Updated: November 6, 2015 12:34:08 am
Two decades after online shopping behemoth Amazon irrevocably transformed the book publishing and retail space, endangering the existence of much-loved community and independent bookstores as well as chains like Barnes & Noble, it has gone physical. Reports suggest that the company’s first store, in Seattle, bears more than a passing resemblance, at least aesthetically, to its competitors of yore — brick walls, lots of wood, plush faux leather chairs and, oh yes, shelves upon shelves of books. But, Amazon notes, mindful of its decidedly electronic origins, this is “a store without walls”, a “physical extension of Amazon.com”, basically building on its previous forays into marrying digital to concrete.
In this, the template is not so much, say, Borders, but the Apple Store, those secular cathedrals of overpriced computers and gadgetry where the Apple faithful congregate. The Apple Stores are places both for individual meditation and of communion, and Amazon is clearly hoping to channel that spirit to build its own offline community, and integrate it with its digital base. Books are curated and displays are determined by Amazon.com customer ratings, pre-orders and sales, as well as Goodreads popularity, while highly rated books are prominently showcased.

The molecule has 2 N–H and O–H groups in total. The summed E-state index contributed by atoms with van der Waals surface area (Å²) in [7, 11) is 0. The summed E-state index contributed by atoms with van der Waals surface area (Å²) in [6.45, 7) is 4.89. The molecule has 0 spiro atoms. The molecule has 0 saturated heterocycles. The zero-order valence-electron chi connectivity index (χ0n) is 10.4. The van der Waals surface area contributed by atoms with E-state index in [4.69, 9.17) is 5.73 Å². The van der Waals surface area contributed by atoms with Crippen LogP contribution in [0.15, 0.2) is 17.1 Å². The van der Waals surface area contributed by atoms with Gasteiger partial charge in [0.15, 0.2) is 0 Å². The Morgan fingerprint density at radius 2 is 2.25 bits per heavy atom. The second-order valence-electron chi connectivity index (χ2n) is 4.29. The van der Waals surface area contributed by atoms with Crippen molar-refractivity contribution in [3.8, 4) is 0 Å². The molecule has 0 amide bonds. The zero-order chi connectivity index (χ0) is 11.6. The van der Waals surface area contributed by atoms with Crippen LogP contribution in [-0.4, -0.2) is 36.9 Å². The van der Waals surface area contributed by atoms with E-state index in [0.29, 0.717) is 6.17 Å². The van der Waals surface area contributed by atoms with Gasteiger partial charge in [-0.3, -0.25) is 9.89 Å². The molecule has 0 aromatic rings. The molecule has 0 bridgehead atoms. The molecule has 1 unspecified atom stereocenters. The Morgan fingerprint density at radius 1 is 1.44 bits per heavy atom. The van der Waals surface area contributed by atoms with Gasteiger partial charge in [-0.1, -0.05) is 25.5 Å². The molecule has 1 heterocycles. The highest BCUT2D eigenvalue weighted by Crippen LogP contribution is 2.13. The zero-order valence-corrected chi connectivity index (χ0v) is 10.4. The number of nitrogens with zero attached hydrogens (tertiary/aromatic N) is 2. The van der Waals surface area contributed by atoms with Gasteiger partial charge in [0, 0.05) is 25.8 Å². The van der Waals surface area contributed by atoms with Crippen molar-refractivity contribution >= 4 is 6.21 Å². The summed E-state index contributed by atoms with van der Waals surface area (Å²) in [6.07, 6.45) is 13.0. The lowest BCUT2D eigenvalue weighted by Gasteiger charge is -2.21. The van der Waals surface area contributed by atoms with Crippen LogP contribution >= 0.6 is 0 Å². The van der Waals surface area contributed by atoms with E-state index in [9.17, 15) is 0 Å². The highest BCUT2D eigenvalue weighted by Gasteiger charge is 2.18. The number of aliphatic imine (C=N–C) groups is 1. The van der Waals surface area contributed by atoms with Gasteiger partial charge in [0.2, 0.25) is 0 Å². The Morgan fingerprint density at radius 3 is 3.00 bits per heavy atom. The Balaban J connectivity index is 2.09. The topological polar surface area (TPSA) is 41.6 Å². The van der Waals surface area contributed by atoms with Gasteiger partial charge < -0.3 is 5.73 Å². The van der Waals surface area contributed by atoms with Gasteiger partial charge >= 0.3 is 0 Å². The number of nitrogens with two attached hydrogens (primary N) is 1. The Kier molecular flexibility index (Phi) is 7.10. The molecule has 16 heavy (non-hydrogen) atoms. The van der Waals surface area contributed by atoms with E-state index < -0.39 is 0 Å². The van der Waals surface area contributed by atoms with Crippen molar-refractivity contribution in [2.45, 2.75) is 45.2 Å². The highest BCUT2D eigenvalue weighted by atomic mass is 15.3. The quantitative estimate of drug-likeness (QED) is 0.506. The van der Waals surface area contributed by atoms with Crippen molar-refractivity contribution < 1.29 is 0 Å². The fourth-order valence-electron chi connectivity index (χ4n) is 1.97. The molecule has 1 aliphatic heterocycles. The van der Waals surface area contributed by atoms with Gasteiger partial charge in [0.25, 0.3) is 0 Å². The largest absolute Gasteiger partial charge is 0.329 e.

This also comes at a time when nostalgia can make for excellent business. Plenty of cultural touchstones from the past have made a comeback in the last decade, albeit slightly tweaked to account for modern preferences: Polaroids, turntables, vinyl, rotary dial phones and even the venerable Walkman. Hipster-millenials apparently also prefer the more intimate ambience of a traditional bookshop, where they can browse for hours, read and chat with book-loving staff who make great recommendations. Perhaps what Amazon’s experiment shows is that there is still room for antiquated analog tech alongside cutting-edge digital innovation. And if dealing in nostalgia can help along product integration, well, that’s just the icing on the cake.
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